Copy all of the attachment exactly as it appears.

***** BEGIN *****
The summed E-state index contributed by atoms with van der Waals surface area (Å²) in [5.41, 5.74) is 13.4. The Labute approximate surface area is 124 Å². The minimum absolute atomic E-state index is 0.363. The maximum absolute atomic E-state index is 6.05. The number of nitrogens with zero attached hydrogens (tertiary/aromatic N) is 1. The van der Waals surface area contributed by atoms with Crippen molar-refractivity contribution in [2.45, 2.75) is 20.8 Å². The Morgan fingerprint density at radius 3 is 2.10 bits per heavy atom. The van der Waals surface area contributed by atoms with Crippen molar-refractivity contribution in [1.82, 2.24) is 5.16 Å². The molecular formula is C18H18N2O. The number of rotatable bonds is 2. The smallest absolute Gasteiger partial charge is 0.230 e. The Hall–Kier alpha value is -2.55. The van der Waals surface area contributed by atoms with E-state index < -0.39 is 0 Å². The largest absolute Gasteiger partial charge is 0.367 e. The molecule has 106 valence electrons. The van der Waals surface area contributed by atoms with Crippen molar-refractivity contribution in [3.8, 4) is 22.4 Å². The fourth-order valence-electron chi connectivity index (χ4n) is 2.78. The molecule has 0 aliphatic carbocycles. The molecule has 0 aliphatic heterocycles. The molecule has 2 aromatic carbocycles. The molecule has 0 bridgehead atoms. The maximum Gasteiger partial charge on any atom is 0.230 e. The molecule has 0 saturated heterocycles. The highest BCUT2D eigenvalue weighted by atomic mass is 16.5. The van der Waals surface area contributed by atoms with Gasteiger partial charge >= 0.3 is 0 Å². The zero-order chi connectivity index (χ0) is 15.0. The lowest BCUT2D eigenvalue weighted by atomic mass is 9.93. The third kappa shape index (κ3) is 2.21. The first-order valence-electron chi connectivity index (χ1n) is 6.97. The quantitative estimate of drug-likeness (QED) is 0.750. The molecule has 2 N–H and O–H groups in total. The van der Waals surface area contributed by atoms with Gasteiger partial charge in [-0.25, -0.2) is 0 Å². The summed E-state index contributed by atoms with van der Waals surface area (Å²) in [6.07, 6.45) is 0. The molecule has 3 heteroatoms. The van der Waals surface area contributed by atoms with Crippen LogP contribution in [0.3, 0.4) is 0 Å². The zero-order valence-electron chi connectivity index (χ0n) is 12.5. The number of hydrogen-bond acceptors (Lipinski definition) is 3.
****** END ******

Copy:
The summed E-state index contributed by atoms with van der Waals surface area (Å²) in [5.41, 5.74) is 13.4. The Labute approximate surface area is 124 Å². The minimum absolute atomic E-state index is 0.363. The maximum absolute atomic E-state index is 6.05. The number of nitrogens with zero attached hydrogens (tertiary/aromatic N) is 1. The van der Waals surface area contributed by atoms with Crippen molar-refractivity contribution in [2.45, 2.75) is 20.8 Å². The Morgan fingerprint density at radius 3 is 2.10 bits per heavy atom. The van der Waals surface area contributed by atoms with Crippen molar-refractivity contribution in [1.82, 2.24) is 5.16 Å². The molecular formula is C18H18N2O. The number of rotatable bonds is 2. The smallest absolute Gasteiger partial charge is 0.230 e. The Hall–Kier alpha value is -2.55. The van der Waals surface area contributed by atoms with E-state index < -0.39 is 0 Å². The largest absolute Gasteiger partial charge is 0.367 e. The molecule has 106 valence electrons. The van der Waals surface area contributed by atoms with Crippen molar-refractivity contribution in [3.8, 4) is 22.4 Å². The fourth-order valence-electron chi connectivity index (χ4n) is 2.78. The molecule has 0 aliphatic carbocycles. The molecule has 0 aliphatic heterocycles. The molecule has 2 aromatic carbocycles. The molecule has 0 bridgehead atoms. The maximum Gasteiger partial charge on any atom is 0.230 e. The molecule has 0 saturated heterocycles. The highest BCUT2D eigenvalue weighted by atomic mass is 16.5. The van der Waals surface area contributed by atoms with Gasteiger partial charge >= 0.3 is 0 Å². The zero-order chi connectivity index (χ0) is 15.0. The lowest BCUT2D eigenvalue weighted by atomic mass is 9.93. The third kappa shape index (κ3) is 2.21. The first-order valence-electron chi connectivity index (χ1n) is 6.97. The quantitative estimate of drug-likeness (QED) is 0.750. The molecule has 2 N–H and O–H groups in total. The van der Waals surface area contributed by atoms with Gasteiger partial charge in [-0.25, -0.2) is 0 Å². The summed E-state index contributed by atoms with van der Waals surface area (Å²) in [6.07, 6.45) is 0. The molecule has 3 heteroatoms. The van der Waals surface area contributed by atoms with Crippen LogP contribution in [0.3, 0.4) is 0 Å². The zero-order valence-electron chi connectivity index (χ0n) is 12.5. The number of hydrogen-bond acceptors (Lipinski definition) is 3.